Chicago Bears Release CB Tim Jennings


Mike DiNovo-USA TODAY Sports

Wow. I thought it was strange that 2-time Pro Bowl corner Tim Jennings was on the field late in the 4th quarter on Saturday night against the Bengals, but I thought maybe he was just getting some extra snaps in at his new position as a slot corner. Instead, it appears that Jennings was playing for his job. The Bears decided to release Jennings this morning, despite the fact that he just signed a 4-year, $22M contract before the 2014 season.

If you’re surprised that the Bears couldn’t trade Jennings, who made the Pro Bowl in 2012 & 2013, he has a guaranteed $4.4M salary this season that made him all but un-tradeable. The Bears must have been pretty sure of their decision to take a $4.4M hit on the cap rather than have Jennings on the squad. The offseason signings of Alan Ball and Tracy Porter along with the strong play of both Sherrick McManis and Terrance Mitchell likely pushed Jennings into a backup role and it’s possible the team didn’t want to carry a veteran as their 5th or 6th DB. That is a position normally used for a development corner or special teams ace (like McManis last year).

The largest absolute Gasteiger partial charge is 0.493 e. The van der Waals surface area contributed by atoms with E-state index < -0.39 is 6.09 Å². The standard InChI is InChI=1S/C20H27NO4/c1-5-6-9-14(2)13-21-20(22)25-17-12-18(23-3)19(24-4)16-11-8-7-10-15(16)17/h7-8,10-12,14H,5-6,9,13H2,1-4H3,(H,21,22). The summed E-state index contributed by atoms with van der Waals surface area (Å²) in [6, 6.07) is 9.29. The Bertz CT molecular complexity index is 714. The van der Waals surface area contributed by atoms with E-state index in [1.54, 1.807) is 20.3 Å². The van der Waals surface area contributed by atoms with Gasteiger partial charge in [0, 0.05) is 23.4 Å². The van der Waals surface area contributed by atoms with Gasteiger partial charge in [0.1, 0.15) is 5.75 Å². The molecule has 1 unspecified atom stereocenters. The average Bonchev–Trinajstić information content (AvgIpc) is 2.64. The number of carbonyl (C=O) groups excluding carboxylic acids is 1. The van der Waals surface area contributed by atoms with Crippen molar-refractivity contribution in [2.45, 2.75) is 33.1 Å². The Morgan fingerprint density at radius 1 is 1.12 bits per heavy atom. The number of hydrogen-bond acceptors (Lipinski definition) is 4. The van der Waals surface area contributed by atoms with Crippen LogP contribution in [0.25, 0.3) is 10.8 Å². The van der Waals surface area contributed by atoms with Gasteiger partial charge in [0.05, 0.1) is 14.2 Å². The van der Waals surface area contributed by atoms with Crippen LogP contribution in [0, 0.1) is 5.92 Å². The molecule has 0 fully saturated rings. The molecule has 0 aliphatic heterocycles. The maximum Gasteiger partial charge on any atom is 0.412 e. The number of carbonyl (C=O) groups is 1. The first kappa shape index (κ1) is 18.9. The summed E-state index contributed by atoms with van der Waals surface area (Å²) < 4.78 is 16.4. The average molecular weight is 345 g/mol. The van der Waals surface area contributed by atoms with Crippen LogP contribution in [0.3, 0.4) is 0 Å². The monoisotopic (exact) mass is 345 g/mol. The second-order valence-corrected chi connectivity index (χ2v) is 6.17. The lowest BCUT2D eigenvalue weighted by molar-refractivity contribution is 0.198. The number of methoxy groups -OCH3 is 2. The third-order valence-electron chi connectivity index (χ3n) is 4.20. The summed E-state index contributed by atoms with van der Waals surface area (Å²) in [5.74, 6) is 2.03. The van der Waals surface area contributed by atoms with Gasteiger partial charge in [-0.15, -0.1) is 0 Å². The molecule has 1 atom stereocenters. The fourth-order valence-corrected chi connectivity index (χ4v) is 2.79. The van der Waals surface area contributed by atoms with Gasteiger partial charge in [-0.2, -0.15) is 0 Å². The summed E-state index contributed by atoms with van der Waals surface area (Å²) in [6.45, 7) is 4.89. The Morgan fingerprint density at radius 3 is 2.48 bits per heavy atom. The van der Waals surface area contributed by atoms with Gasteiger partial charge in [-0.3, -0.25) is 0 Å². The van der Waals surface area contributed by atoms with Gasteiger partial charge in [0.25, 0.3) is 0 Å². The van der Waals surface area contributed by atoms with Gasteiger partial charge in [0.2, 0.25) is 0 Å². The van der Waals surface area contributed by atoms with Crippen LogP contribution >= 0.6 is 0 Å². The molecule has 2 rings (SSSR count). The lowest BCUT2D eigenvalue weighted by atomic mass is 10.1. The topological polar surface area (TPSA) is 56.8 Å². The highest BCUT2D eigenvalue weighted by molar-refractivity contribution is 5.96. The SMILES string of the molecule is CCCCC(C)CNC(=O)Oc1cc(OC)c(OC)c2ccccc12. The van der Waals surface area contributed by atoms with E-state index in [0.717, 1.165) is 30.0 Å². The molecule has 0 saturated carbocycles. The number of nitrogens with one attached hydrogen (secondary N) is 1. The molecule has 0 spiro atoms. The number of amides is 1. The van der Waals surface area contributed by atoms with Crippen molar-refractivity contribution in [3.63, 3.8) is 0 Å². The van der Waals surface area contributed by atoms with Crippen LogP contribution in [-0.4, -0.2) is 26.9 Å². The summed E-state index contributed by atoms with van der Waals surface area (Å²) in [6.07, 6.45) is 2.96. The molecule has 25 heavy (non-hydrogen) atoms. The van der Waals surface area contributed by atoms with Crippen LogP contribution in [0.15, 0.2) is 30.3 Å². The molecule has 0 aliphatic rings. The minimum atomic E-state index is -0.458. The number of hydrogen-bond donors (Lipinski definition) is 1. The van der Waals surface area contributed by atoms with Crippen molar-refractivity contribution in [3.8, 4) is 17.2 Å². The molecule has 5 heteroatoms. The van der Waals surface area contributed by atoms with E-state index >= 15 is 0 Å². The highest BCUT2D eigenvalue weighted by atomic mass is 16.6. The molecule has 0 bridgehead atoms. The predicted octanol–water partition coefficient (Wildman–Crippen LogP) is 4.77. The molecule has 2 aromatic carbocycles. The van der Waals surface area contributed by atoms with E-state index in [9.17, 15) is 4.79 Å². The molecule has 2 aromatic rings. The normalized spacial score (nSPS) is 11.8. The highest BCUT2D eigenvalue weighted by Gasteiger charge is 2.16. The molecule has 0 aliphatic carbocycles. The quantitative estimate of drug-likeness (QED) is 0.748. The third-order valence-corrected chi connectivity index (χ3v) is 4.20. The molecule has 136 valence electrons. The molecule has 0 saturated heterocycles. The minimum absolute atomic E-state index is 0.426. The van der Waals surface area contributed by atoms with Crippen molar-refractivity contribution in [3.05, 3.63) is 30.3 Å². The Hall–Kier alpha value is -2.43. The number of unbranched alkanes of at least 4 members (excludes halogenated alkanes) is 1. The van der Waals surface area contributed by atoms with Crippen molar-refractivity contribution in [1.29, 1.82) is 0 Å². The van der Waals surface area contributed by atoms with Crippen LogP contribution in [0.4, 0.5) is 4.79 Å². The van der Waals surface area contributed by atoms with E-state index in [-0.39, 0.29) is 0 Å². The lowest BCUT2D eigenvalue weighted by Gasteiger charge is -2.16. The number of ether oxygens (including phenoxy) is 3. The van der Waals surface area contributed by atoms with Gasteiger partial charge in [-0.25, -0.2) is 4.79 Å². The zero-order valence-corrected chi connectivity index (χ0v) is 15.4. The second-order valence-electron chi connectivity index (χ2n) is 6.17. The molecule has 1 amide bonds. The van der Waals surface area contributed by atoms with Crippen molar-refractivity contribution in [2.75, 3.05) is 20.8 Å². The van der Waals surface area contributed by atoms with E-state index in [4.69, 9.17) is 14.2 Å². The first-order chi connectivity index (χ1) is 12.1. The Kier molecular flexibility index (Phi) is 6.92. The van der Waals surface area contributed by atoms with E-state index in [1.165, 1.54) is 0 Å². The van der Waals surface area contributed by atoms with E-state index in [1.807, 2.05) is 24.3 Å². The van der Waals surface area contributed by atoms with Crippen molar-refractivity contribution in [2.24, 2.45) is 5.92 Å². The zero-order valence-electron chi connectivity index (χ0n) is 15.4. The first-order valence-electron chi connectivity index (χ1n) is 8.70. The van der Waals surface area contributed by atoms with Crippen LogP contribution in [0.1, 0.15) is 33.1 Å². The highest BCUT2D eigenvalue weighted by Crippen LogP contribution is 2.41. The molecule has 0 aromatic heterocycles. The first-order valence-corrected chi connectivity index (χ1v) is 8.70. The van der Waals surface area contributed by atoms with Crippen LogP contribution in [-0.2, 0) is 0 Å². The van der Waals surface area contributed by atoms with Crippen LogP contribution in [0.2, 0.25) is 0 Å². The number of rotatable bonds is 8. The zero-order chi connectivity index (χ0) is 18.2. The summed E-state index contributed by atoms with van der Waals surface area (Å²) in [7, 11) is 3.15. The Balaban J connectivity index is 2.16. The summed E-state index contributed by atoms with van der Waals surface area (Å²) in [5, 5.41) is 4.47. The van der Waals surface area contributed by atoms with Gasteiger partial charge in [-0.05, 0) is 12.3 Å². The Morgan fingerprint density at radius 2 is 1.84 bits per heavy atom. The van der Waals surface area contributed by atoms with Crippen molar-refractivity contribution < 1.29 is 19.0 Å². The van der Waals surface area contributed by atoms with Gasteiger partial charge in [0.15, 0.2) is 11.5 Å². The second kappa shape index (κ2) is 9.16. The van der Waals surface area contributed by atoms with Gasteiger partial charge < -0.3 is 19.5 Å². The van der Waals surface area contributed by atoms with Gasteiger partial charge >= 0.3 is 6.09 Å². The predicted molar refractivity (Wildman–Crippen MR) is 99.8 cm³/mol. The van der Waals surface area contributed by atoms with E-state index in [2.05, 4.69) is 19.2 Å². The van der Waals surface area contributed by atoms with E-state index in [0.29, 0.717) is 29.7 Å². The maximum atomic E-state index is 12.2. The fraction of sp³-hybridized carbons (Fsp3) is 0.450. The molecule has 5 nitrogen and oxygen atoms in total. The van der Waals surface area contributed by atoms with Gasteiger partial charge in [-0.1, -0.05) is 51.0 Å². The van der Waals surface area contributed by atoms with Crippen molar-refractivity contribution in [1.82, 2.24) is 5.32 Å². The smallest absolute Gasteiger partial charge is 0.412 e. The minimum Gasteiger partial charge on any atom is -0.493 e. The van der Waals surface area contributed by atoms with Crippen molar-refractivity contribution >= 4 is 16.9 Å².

It’s sad to see Jennings go, but he had a better than expected Bears career after they signed him as a free agent in 2010. Jennings was a 2nd round pick of the Colts in 2006 out of Georgia but struggled, never grading out positively for a season according to Pro Football Focus. He did made a handful of starts during his four years with the Colts, had 4 interceptions, and won a Super Bowl ring in 2006.

Once signing with the Bears, Jennings won the starting job opposite Charles Tillman and was a solid player from that point on. In Jennings five years with the Bears he started all but 6 games, had 16 interceptions, 3 TD returns, forced five fumbles, made two Pro Bowls (12, 13) and graded out positively every season with the Bears according to PFF.

This season Jennings was coming off an offseason knee surgery and never really looked like the former Pro Bowler fans were used to. The switch from the Cover 2 that Jennings excelled in to a new defensive scheme, the slow recovery from knee surgery, some promising young DBs, and a coaching staff with no ties to Jennings’ big contract all played a part in Jennings release from the Bears.

At 31 years old Jennings should still have some solid football left and I wouldn’t be surprised if he ends up playing for Lovie Smith in Tampa Bay with a bunch of other ex-Bears or perhaps another team that runs primarily a cover 2 scheme. Signing Jennings was one of former GM Jerry Angelo’s best moves as they got a Pro Bowl caliber corner for barely above a minimum deal. Jennings was a big part of some dominant Bears defenses and I hope he catches on somewhere and has some late career success.

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